U.S. Supreme Court will hear free speech case against Georgia Gwinnett

Chike Uzuegbunam (on the right in the blue hat) filed a federal lawsuit against Georgia Gwinnett College in 2016, arguing his free speech rights were violated after he was stopped from handing out religious flyers and talking to students about his faith. Now, the U.S. Supreme Court will decide whether he is entitled to nominal damages. CONTRIBUTED
Chike Uzuegbunam (on the right in the blue hat) filed a federal lawsuit against Georgia Gwinnett College in 2016, arguing his free speech rights were violated after he was stopped from handing out religious flyers and talking to students about his faith. Now, the U.S. Supreme Court will decide whether he is entitled to nominal damages. CONTRIBUTED

The U.S. Supreme Court will take up a dispute between two Georgia Gwinnett College students and campus administrators over Christian evangelism on campus.

The conflict began in July 2016 when Georgia Gwinnett junior Chike Uzuegbunam distributed leaflets sharing his Christian faith in an outdoor plaza on the Lawrenceville campus. A college official stopped him, saying school policy required Uzuegbunam to ask for permission to speak three days in advance and confined him to only two areas on campus. At the time, Georgia Gwinnett College offered two “free speech expression” areas.

After going through the permit process, Uzuegbunam said campus police told him he couldn’t speak in the free speech zone any longer because someone had complained. “College officials didn’t really care about where I was standing; they just didn’t like what I was saying. So, they invoked these policies to silence me,” said Uzuegbunam in a conference call Friday.

In December 2016, he filed a lawsuit in U.S. District Court in Atlanta against the college, arguing his free speech rights had been violated. Another student, Joseph Bradford, who also wanted to preach on campus, joined the case as a plaintiff.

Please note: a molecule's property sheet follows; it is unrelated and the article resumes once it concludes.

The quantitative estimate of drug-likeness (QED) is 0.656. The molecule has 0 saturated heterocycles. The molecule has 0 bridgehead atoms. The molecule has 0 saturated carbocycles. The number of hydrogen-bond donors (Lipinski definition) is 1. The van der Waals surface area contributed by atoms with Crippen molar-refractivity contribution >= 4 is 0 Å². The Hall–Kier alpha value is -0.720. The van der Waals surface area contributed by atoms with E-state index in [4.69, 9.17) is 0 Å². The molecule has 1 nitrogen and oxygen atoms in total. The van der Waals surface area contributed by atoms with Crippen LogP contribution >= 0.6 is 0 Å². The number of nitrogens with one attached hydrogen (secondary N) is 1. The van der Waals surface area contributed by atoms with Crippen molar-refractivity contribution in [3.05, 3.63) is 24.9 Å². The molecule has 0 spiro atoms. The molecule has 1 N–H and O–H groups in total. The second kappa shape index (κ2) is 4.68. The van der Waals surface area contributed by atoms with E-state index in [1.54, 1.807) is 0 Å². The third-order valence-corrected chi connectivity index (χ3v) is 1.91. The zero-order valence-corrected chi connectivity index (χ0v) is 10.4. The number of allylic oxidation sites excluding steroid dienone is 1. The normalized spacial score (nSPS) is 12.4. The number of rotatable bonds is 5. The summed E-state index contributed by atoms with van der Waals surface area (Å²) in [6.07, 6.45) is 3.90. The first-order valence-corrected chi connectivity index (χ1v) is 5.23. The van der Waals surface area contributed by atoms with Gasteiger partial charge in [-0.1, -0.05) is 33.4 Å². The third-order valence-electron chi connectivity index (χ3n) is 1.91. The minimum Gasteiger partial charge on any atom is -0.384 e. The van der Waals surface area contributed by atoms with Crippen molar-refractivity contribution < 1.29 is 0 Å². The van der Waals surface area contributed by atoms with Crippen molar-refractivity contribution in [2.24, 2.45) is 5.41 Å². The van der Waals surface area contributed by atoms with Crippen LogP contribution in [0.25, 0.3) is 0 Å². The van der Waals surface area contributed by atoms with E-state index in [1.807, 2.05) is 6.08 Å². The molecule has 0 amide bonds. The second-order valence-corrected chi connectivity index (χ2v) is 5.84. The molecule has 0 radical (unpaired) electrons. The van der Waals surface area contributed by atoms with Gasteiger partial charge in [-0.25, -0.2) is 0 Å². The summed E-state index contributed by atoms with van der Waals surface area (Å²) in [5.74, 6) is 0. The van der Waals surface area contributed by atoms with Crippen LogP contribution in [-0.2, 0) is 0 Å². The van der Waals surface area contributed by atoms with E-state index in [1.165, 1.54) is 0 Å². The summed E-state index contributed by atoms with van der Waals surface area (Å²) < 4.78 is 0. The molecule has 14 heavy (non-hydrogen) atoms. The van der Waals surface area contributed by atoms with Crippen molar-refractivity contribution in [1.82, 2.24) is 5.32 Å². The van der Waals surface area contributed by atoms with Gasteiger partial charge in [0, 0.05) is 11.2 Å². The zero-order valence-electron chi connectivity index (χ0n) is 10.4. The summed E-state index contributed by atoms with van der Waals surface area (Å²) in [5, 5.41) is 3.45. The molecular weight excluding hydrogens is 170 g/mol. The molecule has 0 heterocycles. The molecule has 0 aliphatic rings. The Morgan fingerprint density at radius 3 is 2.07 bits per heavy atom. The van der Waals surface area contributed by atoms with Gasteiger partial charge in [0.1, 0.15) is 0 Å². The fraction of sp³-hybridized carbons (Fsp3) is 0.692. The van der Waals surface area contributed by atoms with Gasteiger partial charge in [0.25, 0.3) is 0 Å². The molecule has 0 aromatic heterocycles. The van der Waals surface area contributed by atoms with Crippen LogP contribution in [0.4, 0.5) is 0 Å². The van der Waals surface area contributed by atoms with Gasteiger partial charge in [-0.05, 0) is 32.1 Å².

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In 2018, a federal court judge dismissed the suit, saying Georgia Gwinnett had resolved the main issues that fueled the legal challenge. The judge agreed with the college’s motion to dismiss, noting it had changed its campus speech policy to make it easier for students, guest speakers and organizations to speak on campus. The ruling was upheld on appeal in 2019.

>> RELATED: Judge dismisses campus speech lawsuit against Georgia college

The attorney for the students says the courts let the college off the hook. “Government officials must be held responsible for enacting and enforcing policies that trample students’ constitutionally protected freedoms. If they get off scot-free, they or others can simply do it again,” said attorney John Bursch of the Christian-based Alliance Defending Freedom, which is representing the students.

“Now, it looks like Chike was wrong because his lawsuit was dismissed,” Bursch said in a media call Friday, noting that Uzuegbunam is now turning to the U.S. Supreme Court for vindication. “The whole world should know his rights were violated.”

The Supreme Court will begin its next term in October, but no date has been set for this case.

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